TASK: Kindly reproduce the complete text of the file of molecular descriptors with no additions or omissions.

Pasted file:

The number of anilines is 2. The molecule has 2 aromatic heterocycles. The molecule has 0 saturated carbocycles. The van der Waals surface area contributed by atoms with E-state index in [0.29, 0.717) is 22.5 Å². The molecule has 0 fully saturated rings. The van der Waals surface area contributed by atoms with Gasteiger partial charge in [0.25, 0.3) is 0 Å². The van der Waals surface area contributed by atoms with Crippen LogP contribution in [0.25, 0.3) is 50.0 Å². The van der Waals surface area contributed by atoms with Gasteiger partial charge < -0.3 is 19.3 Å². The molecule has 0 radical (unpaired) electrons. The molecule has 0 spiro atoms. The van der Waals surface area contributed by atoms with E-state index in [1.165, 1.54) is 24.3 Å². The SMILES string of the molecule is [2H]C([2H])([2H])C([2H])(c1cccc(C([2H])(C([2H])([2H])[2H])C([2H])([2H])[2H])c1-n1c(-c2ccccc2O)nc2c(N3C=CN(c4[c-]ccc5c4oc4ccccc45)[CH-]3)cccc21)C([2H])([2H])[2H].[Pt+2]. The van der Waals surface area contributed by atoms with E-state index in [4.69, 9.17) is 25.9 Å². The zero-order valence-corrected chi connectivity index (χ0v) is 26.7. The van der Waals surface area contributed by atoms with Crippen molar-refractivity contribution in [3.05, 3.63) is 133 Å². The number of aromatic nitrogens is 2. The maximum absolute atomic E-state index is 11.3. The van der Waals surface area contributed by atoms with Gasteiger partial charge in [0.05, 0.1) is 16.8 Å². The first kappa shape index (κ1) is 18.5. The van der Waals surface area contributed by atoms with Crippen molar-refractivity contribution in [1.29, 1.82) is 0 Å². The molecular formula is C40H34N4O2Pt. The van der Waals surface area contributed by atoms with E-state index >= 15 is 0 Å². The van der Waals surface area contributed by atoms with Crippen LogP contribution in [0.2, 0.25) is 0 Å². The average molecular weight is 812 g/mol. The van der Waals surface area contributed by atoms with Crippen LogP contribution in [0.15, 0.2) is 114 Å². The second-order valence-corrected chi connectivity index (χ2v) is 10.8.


The number of anilines is 2. The molecule has 2 aromatic heterocycles. The molecule has 0 saturated carbocycles. The van der Waals surface area contributed by atoms with E-state index in [0.29, 0.717) is 22.5 Å². The molecule has 0 fully saturated rings. The van der Waals surface area contributed by atoms with Gasteiger partial charge in [0.25, 0.3) is 0 Å². The van der Waals surface area contributed by atoms with Crippen LogP contribution in [0.25, 0.3) is 50.0 Å². The van der Waals surface area contributed by atoms with Gasteiger partial charge < -0.3 is 19.3 Å². The molecule has 0 radical (unpaired) electrons. The molecule has 0 spiro atoms. The van der Waals surface area contributed by atoms with E-state index in [1.165, 1.54) is 24.3 Å². The SMILES string of the molecule is [2H]C([2H])([2H])C([2H])(c1cccc(C([2H])(C([2H])([2H])[2H])C([2H])([2H])[2H])c1-n1c(-c2ccccc2O)nc2c(N3C=CN(c4[c-]ccc5c4oc4ccccc45)[CH-]3)cccc21)C([2H])([2H])[2H].[Pt+2]. The van der Waals surface area contributed by atoms with E-state index in [4.69, 9.17) is 25.9 Å². The zero-order valence-corrected chi connectivity index (χ0v) is 26.7. The van der Waals surface area contributed by atoms with Crippen molar-refractivity contribution in [3.05, 3.63) is 133 Å². The number of aromatic nitrogens is 2. The maximum absolute atomic E-state index is 11.3. The van der Waals surface area contributed by atoms with Gasteiger partial charge in [0.05, 0.1) is 16.8 Å². The first kappa shape index (κ1) is 18.5. The van der Waals surface area contributed by atoms with Crippen molar-refractivity contribution in [1.29, 1.82) is 0 Å². The molecular formula is C40H34N4O2Pt. The van der Waals surface area contributed by atoms with E-state index >= 15 is 0 Å². The van der Waals surface area contributed by atoms with Crippen LogP contribution in [0.2, 0.25) is 0 Å². The average molecular weight is 812 g/mol. The van der Waals surface area contributed by atoms with Crippen LogP contribution in [0.15, 0.2) is 114 Å². The second-order valence-corrected chi connectivity index (χ2v) is 10.8.